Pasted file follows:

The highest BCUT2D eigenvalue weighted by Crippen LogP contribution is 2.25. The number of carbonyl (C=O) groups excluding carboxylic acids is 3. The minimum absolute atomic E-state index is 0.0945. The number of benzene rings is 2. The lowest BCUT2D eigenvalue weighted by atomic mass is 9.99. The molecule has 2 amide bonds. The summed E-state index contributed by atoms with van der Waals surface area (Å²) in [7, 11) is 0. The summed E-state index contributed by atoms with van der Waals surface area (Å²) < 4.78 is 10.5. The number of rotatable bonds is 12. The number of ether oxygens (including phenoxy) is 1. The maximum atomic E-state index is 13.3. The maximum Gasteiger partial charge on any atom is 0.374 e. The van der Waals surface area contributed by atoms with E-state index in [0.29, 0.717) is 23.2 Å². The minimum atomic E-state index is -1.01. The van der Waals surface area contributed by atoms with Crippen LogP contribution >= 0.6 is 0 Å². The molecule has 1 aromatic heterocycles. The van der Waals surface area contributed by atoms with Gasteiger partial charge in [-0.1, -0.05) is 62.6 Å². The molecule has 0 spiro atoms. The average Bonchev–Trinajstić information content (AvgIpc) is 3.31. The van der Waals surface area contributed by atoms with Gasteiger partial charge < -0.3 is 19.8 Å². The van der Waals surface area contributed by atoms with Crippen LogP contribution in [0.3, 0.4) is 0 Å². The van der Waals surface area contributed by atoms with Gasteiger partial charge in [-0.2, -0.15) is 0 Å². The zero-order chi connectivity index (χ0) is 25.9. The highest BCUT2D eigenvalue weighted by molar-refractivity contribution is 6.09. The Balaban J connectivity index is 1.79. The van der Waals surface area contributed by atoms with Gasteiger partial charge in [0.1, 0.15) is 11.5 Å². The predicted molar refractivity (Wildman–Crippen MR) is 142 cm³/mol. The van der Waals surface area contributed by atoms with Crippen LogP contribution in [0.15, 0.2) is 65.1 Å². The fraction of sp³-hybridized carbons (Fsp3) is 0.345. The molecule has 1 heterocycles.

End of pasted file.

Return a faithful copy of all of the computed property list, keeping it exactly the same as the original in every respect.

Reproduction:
The highest BCUT2D eigenvalue weighted by Crippen LogP contribution is 2.25. The number of carbonyl (C=O) groups excluding carboxylic acids is 3. The minimum absolute atomic E-state index is 0.0945. The number of benzene rings is 2. The lowest BCUT2D eigenvalue weighted by atomic mass is 9.99. The molecule has 2 amide bonds. The summed E-state index contributed by atoms with van der Waals surface area (Å²) in [7, 11) is 0. The summed E-state index contributed by atoms with van der Waals surface area (Å²) < 4.78 is 10.5. The number of rotatable bonds is 12. The number of ether oxygens (including phenoxy) is 1. The maximum atomic E-state index is 13.3. The maximum Gasteiger partial charge on any atom is 0.374 e. The van der Waals surface area contributed by atoms with E-state index in [0.29, 0.717) is 23.2 Å². The minimum atomic E-state index is -1.01. The van der Waals surface area contributed by atoms with Crippen LogP contribution >= 0.6 is 0 Å². The molecule has 1 aromatic heterocycles. The van der Waals surface area contributed by atoms with Gasteiger partial charge in [-0.1, -0.05) is 62.6 Å². The molecule has 0 spiro atoms. The average Bonchev–Trinajstić information content (AvgIpc) is 3.31. The van der Waals surface area contributed by atoms with Gasteiger partial charge < -0.3 is 19.8 Å². The van der Waals surface area contributed by atoms with Crippen LogP contribution in [0.3, 0.4) is 0 Å². The van der Waals surface area contributed by atoms with Gasteiger partial charge in [-0.2, -0.15) is 0 Å². The zero-order chi connectivity index (χ0) is 25.9. The highest BCUT2D eigenvalue weighted by molar-refractivity contribution is 6.09. The Balaban J connectivity index is 1.79. The van der Waals surface area contributed by atoms with Gasteiger partial charge in [0.1, 0.15) is 11.5 Å². The predicted molar refractivity (Wildman–Crippen MR) is 142 cm³/mol. The van der Waals surface area contributed by atoms with Crippen LogP contribution in [0.15, 0.2) is 65.1 Å². The fraction of sp³-hybridized carbons (Fsp3) is 0.345. The molecule has 1 heterocycles.